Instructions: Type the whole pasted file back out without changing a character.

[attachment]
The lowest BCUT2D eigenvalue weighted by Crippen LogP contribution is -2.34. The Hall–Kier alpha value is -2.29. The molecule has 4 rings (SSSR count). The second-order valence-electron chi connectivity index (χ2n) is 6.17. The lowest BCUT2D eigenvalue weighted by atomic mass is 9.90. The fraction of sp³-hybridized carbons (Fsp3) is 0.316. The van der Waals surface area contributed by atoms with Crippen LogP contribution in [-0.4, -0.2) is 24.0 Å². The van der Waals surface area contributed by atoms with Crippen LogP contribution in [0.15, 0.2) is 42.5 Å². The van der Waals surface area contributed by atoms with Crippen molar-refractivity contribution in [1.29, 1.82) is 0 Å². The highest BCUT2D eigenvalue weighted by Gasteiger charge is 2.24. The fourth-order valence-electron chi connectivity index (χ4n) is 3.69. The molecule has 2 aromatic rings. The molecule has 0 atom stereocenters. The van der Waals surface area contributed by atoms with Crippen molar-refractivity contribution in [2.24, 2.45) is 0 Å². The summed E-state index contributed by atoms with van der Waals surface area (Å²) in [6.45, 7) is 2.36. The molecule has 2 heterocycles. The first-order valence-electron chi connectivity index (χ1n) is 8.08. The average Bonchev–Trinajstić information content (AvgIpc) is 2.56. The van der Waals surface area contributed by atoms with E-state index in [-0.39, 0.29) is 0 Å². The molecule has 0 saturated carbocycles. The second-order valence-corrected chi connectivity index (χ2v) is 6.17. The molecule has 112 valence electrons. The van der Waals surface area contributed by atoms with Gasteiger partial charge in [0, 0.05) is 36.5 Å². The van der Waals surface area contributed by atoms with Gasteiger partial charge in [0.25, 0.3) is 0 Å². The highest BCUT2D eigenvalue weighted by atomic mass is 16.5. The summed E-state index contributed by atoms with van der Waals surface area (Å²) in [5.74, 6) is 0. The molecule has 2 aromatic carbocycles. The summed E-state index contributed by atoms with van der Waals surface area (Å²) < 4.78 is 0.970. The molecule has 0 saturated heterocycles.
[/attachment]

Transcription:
The lowest BCUT2D eigenvalue weighted by Crippen LogP contribution is -2.34. The Hall–Kier alpha value is -2.29. The molecule has 4 rings (SSSR count). The second-order valence-electron chi connectivity index (χ2n) is 6.17. The lowest BCUT2D eigenvalue weighted by atomic mass is 9.90. The fraction of sp³-hybridized carbons (Fsp3) is 0.316. The van der Waals surface area contributed by atoms with Crippen LogP contribution in [-0.4, -0.2) is 24.0 Å². The van der Waals surface area contributed by atoms with Crippen LogP contribution in [0.15, 0.2) is 42.5 Å². The van der Waals surface area contributed by atoms with Crippen molar-refractivity contribution in [1.29, 1.82) is 0 Å². The highest BCUT2D eigenvalue weighted by Gasteiger charge is 2.24. The fourth-order valence-electron chi connectivity index (χ4n) is 3.69. The molecule has 2 aromatic rings. The molecule has 0 atom stereocenters. The van der Waals surface area contributed by atoms with Crippen molar-refractivity contribution in [2.24, 2.45) is 0 Å². The summed E-state index contributed by atoms with van der Waals surface area (Å²) in [6.45, 7) is 2.36. The molecule has 2 heterocycles. The first-order valence-electron chi connectivity index (χ1n) is 8.08. The average Bonchev–Trinajstić information content (AvgIpc) is 2.56. The van der Waals surface area contributed by atoms with E-state index in [-0.39, 0.29) is 0 Å². The molecule has 0 saturated carbocycles. The second-order valence-corrected chi connectivity index (χ2v) is 6.17. The molecule has 112 valence electrons. The van der Waals surface area contributed by atoms with Gasteiger partial charge in [0, 0.05) is 36.5 Å². The van der Waals surface area contributed by atoms with Gasteiger partial charge in [0.25, 0.3) is 0 Å². The highest BCUT2D eigenvalue weighted by atomic mass is 16.5. The summed E-state index contributed by atoms with van der Waals surface area (Å²) in [5.74, 6) is 0. The molecule has 2 aromatic carbocycles. The summed E-state index contributed by atoms with van der Waals surface area (Å²) < 4.78 is 0.970. The molecule has 0 saturated heterocycles.